Driving down The Rich past Delta, I spotted someone sitting on a backpack down in the ditch. I stopped, and looked in the mirror to see someone standing up in the weeds alongside the highway, lifting a pack to his back. I reversed down the road and rolled down the window.
“Where are you headed?” I asked.
“Paxson? Who goes to Paxson?”
“Me. You go to Paxson?”
“Well, I’m going by Paxson.”
I pulled back the tonneau cover, and he tossed in his backpack. “I’m European,” he says to me. I had to laugh at that. One word out of his mouth, and I knew he was from Europe. Was he afraid I’d confuse him as Inuit?
Turned out he’s from Romania, Transylvania, to be exact. “You have heard of Transylvania? Dracula?” I assured him that I had, indeed, heard of Transylvania & Dracula. After a summer of working in a cannery on the Kenai, Vlad, of course his name was Vlad, had been hitching, hiking and camping around Alaska for the past three weeks. Another Romanian, who had worked in the cannery had joined Vlad camping in Denali, but he lasted only one day camping. “It was too cold for him, so we parted ways. Sometimes it is best to travel alone,” he told me. Yeah, I know how that works.
He just peppered me with questions about Alaska, and for the most part his questions were not the usual ones. He even asked me a couple that I had never been asked before, which doesn’t happen very often. I kept trying to ask about Romania, and he answered all my questions, but he clearly had very little interest in talking about his home. Then Vlad asks, “Do you know where the library is in Paxson?” I was convinced that I had misunderstood him, so I asked him to repeat the question. “Library. You know… books?” I don’t think I’ve ever so much as seen two books together in Paxson, let alone a library.
One of the many things that people don’t quite get about Alaska, is that a dot on a map with a name next to it does not mean that the dot represents an actual town. Paxson is simply the junction of two highways. There is a lodge and a gas station, “But no library,” I said. “Paxson is very small.” In the end, all Vlad wanted was an internet connection so that he could reserve his flight out of Anchorage. His plan was to hitch for 50 or so miles, then hike and camp a bit, then hitch another 50 or so miles. I have to admit, I liked the plan, so I suggested he ask to use the computer in the lodge. I figured that they had to have one.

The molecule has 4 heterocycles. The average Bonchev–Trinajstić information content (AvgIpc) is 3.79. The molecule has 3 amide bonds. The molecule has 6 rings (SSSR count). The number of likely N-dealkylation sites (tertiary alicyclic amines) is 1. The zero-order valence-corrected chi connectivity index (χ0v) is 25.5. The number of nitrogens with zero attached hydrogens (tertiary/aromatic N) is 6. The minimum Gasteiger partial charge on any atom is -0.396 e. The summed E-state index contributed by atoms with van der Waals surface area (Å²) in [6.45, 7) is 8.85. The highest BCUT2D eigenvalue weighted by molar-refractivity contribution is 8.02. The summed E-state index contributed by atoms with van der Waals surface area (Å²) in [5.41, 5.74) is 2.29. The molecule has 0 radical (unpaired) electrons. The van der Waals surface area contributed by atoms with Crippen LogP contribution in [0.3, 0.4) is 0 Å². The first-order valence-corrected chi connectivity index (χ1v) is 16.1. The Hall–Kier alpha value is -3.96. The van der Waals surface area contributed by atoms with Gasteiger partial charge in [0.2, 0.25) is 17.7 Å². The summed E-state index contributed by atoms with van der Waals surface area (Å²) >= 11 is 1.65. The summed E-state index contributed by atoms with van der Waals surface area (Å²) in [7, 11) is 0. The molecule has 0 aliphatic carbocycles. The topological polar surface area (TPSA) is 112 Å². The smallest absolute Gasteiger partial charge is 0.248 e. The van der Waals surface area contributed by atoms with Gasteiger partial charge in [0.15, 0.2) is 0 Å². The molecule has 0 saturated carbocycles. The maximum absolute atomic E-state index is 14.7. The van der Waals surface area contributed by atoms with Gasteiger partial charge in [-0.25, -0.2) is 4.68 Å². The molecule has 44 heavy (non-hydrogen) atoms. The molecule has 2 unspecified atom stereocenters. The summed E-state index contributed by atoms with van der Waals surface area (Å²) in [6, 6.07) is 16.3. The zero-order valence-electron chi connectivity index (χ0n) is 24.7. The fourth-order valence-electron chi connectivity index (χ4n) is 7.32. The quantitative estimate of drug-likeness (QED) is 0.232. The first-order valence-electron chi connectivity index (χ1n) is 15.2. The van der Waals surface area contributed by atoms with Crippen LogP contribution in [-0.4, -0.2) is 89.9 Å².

Just before Summit, I spotted two caribou and pointed them out. Vlad missed them. Then there were three more, and I pointed them out too. “No, my side of the truck,” I said. Well, Vlad missed those as well, and he gave me a look that clearly said that he thought I was jerking his chain.
“We’ll see more,” I said. He obviously did not believe me. So I added: “Trust me.”
It was about this time that I realized, that as a defacto tour guide, I should probably slow down when I see a caribou instead of zipping by them at 70 mph like I had been. Sure enough, a mile or so further down the road there were three more caribou about 40 yards off the highway. I slowed down to a stop and pointed them out. One was a nice bull, and Vlad took a couple of pictures. Then, as we were both looking on, Vlad let out a very audible gasp. Suddenly there were 25-30 caribou standing out there in the tundra. I have no idea where they came from; they were just there. The Transylvanian was convinced that they had simply stood up, which is certainly possible. But I think the terrain was so broken up out there, that we didn’t see the small herd until they walked out in the open. Either way, it was pretty cool. When I eventually drove off, Vlad said, “OK, I trust you now.”
Damn right, Count.
When we drove up to a couple of buildings standing next to each other, I announce our arrival to Paxson. “Ooookaaay. I see,” Vlad says. “Paxson is very small.”